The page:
Unless you’re a mature student, I doubt you remember much about the last time the Toronto Blue Jays made the playoffs.
I was just under a year old when the Jays won their second of back-to-back World Series in 1993, and the only real exposure I had towards any sort of championship aspirations after that point was a hand-me-down t-shirt from that championship team.
After that year, things have been quiet — so quiet that the Jays haven’t made the playoffs since their last championship, a 20-year playoff drought that represented the longest streak of futility in any of the four major North American sports.
That all changed this past Sunday, as the Jays clinched a playoff spot, and ended their drought. It felt special for a number of reasons.
First off, it was the first time since I started following this team that they actually felt relevant. Baseball is called “America’s pass time” for a reason, and being the only team not from the good ol’ US of A sometimes meant the Jays were overlooked. Precious few games were covered by ESPN or Fox, and it just seemed like the Jays were an afterthought most of the time.
Every other team in the American League East had their run at glory during the Jays drought. The Yankees were in too many postseasons to count, the Red Sox finally ended the curse of the bambino, the Orioles made waves with some young stars and a veteran, no-nonsense manager. Hell, even the Tampa Bay Rays have made the playoffs a few times, including a trip to the 2008 World Series. Every team but the Jays had their due, their shot at ultimate glory, all while the Jays watched from their couches at home, thinking about how next year would maybe be different.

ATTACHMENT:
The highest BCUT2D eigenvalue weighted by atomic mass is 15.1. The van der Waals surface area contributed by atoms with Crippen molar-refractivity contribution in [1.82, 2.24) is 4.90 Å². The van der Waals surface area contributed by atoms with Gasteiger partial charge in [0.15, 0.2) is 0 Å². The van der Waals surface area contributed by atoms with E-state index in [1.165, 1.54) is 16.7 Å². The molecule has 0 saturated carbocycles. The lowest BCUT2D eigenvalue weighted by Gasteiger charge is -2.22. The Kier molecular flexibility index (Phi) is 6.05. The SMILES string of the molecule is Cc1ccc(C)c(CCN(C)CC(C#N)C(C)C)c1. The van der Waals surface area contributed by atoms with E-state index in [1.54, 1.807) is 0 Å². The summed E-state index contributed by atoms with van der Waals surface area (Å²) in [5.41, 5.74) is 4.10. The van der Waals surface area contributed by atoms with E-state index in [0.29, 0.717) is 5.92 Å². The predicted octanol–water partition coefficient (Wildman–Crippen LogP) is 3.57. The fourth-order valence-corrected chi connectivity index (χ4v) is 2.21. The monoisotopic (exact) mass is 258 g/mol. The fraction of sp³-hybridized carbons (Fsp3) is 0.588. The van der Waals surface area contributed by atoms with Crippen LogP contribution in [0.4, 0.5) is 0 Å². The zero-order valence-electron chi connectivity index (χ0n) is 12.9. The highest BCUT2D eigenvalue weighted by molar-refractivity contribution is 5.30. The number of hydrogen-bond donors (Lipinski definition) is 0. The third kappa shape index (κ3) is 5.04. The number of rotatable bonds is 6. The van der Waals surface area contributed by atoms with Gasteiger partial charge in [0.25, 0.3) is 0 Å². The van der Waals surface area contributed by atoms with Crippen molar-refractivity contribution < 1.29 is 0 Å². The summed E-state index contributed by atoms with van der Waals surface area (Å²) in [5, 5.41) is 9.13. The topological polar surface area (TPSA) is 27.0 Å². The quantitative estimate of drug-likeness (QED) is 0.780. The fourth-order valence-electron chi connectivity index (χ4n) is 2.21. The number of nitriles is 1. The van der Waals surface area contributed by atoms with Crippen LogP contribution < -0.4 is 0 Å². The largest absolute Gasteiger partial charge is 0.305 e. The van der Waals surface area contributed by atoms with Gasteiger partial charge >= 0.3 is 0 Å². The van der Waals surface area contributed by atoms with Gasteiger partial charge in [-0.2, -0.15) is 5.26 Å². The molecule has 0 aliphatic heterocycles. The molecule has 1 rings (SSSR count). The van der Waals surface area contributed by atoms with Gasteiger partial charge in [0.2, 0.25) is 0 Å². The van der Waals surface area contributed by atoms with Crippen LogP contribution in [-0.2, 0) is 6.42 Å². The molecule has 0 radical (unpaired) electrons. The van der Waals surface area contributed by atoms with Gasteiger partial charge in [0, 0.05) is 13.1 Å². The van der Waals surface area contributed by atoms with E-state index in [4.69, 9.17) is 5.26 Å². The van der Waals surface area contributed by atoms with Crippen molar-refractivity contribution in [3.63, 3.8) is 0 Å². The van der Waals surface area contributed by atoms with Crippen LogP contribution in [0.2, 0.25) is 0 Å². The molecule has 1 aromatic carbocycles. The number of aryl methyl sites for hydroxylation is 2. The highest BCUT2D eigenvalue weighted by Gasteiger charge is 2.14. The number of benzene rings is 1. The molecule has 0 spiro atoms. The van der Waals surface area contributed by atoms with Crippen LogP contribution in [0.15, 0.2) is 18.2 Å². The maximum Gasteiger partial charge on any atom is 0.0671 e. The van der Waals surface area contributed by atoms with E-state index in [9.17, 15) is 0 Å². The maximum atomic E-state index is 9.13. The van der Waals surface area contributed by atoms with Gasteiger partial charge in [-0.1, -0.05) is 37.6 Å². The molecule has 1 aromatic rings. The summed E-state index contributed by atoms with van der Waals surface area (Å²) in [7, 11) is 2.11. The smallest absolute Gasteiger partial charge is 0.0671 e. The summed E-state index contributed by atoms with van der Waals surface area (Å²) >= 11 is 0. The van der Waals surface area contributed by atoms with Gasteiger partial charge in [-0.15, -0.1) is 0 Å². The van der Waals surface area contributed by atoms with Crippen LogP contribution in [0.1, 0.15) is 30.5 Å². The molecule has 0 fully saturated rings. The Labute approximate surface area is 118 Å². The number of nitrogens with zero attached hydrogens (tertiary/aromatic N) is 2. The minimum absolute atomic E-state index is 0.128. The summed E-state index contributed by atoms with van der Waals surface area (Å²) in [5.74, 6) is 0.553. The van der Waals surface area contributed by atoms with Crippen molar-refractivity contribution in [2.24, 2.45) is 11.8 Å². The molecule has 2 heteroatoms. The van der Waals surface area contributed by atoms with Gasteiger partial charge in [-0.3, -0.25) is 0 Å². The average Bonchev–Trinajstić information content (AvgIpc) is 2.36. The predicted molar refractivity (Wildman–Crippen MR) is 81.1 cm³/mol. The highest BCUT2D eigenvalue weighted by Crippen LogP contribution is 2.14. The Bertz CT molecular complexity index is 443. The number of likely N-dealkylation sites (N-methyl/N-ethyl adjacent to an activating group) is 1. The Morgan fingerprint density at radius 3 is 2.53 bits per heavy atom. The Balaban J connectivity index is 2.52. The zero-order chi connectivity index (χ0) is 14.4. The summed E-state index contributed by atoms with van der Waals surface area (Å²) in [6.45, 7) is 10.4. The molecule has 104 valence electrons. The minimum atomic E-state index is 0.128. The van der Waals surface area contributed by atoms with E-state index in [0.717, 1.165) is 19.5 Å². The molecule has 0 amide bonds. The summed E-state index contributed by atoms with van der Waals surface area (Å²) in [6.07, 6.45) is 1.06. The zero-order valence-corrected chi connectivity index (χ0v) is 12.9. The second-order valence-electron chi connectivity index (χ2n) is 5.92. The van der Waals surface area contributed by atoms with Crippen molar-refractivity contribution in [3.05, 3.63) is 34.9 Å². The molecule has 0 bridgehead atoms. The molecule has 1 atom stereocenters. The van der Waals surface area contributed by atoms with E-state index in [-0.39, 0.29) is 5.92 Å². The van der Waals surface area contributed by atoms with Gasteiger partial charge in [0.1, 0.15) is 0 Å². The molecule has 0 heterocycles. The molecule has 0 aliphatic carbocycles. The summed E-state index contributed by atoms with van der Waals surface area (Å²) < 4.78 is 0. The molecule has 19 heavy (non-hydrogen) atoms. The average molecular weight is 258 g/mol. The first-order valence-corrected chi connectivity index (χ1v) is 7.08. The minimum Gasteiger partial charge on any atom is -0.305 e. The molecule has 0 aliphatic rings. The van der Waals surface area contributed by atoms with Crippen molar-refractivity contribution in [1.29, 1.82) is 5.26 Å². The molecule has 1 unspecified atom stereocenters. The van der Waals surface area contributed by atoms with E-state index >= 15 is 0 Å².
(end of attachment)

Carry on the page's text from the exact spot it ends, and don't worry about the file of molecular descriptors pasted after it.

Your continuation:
Inevitably, each year wasn’t different, and fans would have to watch Jays players “play for pride” come late September. It was torturous as a fan to watch great players like Carlos Delgado, Roy Halladay, Jose Bautista, and others have nothing to play for during the last month of the season.
This season was different. But it didn’t look that way at the trade deadline. Up until that point, the Jays were hovering around .500, and really only in the race by virtue of the fact that no other team had separated themselves from the pack. A familiar refrain rang from Jays management, one that essentially said: “We’ll try our best to get better.” This was not news to fans, who had heard this many times before. Their pleas to spend big had often fallen on deaf ears, with the Jays often standing pat, and losing out on available talent at the deadline for one reason or another. Over the course of several days this year, General Manager Alex Anthopoulos changed all that. Acquiring both superstar shortstop Troy Tulowitzki from the Colorado Rockies, and left-handed ace David Price from the Detroit Tigers. The message was clear: this year, the Jays weren’t going to be content with going home at the end of September.
Their play reached another level, as they vaulted over the Twins into a wildcard spot, and then over the Yankees for the division lead. As it stands now, they are almost a lock to win the AL East, and are within striking distance of the AL’s best record, and finishing with that would give them home field advantage throughout the playoffs.
You should care because the Jays are unique since the departure of the Montreal Expos to Washington, they’re the only MLB team north of the border. They have a chance to finish as one of the best offences in the history of the game, and feature some of the most exciting and interesting players in the game today. They’ve brought a new identity to a city that has been sorely lacking a sporting team to root for in recent years, aside from a couple of shallow playoff runs by the Leafs and Raptors in the past few years.
Most of all, the Jays are yours. They’re Canadian, they represent all of you, from the dustiest Saskatchewan farming town, to the coldest ice shelf in Nunavut — the Jays are playing for all of that. Every other MLB team can only go so far before they run into another hostile fan base. Some even have to coexist in the same city, but the Jays have an entire nation to themselves, they have a fan base that’s 35 million strong.
Let’s hope Bautista, Josh “MVP” Donaldson, David “Cy Young” Price and company can make Canada proud come October. The way they’re going right now, the sky is the limit.